Ever wondered where your beautiful hair accessories or coral jewellery have come from?
You guessed it…from our amazing reefs.
While many of us are familiar with the risks to the Great Barrier Reef such as climate change, pollution and dredging, there are other human-related activities that have significant effects.
A proportion of marine habitat destruction and population decline is due to commercial and otter trawl operations (fishing) on the reef. Exploitation of marine corals, turtles, shells, sea cucumbers and starfish not only decreases their numbers, it also disrupts the fragile ecosystem through destruction of surrounding habitats in the process of gathering items for sale. A report released by the Great Barrier Reef Marine Park Authority also identified 11 species of shark and ray that were assessed as having a high risk from otter trawl operations.
So what products am I talking about and what are some things you can do to help?
Products the exploit marine life include:
- coral jewellery
- tortoiseshell hair accessories
- starfish and shell related trinkets
- shark products
Some fun and sustainable ideas to help protect the reef are:
Sustainable DIY jewellery and hair accessories - I like to reuse beads from old jewellery to make new revamped earrings, or you could opt for wooden or paper beads. I have even been know to take pieces off old computer parts and use them to create pendants or earrings! You can also buy the metal component of hair clips and attach anything you like, such as beads, buttons or material creations made from old or off cuts of fabric.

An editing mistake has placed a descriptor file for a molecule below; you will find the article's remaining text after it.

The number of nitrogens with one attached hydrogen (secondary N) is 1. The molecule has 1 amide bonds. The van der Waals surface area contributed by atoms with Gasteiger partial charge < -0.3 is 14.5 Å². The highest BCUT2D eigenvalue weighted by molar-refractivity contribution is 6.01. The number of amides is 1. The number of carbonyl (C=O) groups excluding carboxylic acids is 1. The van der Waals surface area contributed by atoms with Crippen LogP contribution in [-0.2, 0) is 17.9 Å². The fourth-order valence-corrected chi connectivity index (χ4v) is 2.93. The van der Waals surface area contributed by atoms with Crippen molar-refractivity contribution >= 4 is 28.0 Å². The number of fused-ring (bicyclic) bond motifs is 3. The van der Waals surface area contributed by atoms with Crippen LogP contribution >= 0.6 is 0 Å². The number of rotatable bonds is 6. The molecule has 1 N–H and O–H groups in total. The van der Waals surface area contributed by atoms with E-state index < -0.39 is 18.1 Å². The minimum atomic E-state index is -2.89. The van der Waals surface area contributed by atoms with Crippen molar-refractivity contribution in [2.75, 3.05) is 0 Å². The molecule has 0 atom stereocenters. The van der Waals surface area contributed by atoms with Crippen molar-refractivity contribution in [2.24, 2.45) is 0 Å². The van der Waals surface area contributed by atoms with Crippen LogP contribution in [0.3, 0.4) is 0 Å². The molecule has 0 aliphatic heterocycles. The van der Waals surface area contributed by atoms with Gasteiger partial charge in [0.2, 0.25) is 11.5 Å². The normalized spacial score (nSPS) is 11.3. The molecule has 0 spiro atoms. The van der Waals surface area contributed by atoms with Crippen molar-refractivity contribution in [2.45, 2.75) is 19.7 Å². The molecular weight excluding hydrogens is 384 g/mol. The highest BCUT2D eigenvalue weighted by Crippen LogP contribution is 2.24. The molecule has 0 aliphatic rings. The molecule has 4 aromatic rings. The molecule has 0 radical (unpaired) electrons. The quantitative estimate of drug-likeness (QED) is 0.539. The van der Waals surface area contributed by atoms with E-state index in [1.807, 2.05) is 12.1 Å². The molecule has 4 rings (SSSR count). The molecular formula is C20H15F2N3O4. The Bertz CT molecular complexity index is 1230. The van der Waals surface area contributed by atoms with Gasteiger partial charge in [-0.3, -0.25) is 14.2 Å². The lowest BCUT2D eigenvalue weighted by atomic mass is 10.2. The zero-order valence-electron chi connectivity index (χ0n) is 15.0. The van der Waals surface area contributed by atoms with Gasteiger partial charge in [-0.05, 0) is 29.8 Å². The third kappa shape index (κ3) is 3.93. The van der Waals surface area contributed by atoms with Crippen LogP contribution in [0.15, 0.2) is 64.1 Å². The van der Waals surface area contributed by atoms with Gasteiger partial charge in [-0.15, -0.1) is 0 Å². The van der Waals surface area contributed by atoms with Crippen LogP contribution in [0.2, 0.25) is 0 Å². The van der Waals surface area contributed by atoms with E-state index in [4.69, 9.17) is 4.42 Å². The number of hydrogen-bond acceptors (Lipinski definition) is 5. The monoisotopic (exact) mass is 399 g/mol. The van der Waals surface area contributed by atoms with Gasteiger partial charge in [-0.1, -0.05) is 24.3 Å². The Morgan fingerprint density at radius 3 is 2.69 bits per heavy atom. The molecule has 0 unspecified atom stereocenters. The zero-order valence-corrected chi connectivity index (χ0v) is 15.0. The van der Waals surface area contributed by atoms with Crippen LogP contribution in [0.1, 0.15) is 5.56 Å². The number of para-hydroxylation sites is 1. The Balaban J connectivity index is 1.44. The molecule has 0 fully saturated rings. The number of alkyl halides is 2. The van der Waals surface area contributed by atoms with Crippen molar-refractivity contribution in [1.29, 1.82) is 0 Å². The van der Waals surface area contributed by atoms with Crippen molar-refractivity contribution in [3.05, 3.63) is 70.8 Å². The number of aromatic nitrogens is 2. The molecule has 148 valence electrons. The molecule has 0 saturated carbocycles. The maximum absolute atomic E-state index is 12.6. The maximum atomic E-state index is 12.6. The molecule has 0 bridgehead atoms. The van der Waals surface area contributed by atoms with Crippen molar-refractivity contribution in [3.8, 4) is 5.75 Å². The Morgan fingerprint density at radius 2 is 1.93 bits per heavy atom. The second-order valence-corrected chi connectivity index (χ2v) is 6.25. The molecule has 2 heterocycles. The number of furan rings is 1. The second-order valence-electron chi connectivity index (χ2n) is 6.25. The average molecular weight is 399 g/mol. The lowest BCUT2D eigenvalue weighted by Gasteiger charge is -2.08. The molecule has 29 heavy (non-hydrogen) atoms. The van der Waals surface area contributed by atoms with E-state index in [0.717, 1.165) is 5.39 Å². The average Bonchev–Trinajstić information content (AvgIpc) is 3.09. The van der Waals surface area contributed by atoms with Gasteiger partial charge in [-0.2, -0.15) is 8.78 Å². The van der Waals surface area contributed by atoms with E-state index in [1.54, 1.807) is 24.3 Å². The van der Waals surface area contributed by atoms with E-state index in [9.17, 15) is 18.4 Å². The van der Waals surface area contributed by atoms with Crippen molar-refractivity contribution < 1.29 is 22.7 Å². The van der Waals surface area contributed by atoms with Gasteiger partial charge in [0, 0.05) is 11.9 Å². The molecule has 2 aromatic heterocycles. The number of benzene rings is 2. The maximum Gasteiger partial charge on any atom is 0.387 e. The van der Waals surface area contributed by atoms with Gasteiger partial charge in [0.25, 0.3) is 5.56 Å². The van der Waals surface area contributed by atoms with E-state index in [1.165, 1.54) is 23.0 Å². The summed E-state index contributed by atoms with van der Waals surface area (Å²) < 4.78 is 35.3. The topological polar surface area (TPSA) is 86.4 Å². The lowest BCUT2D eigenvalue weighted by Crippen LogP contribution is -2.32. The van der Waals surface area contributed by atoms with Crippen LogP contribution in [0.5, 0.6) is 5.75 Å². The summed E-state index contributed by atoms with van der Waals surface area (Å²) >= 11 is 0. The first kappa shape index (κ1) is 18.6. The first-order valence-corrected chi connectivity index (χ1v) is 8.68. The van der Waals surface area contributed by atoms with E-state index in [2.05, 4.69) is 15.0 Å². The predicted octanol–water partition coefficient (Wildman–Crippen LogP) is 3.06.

Take photos not momentos - Many tourist shops offer items from the reef for sale. Capture your memories of the Great Barrier Reef on film, not in real life. You can make this fun for the family by making it a competition to see who can get the best photo!
Research before you buy your fish - Avoid purchasing all shark products and fish products where there is no information stating the sustainability of operations. Companies should provide easily accessible information regarding compliance with ensuring sustainable fish stocks, using sustainable methods of fishing that reduce the trapping of other animals and the areas in which they operate.
When I was a little girl I used to love visiting the beach, collecting shells and exploring the rock pools for ‘treasures’. It was only when I was older that I began to understand the importance of every minuscule part of an ecosystem that allows it to flourish in times of abundance and adapt to survive in times of hardship. Please do your part for the reef and remember to avoid purchasing items that exploit marine life.
Follow Sarah on Twitter @Chatonnoir
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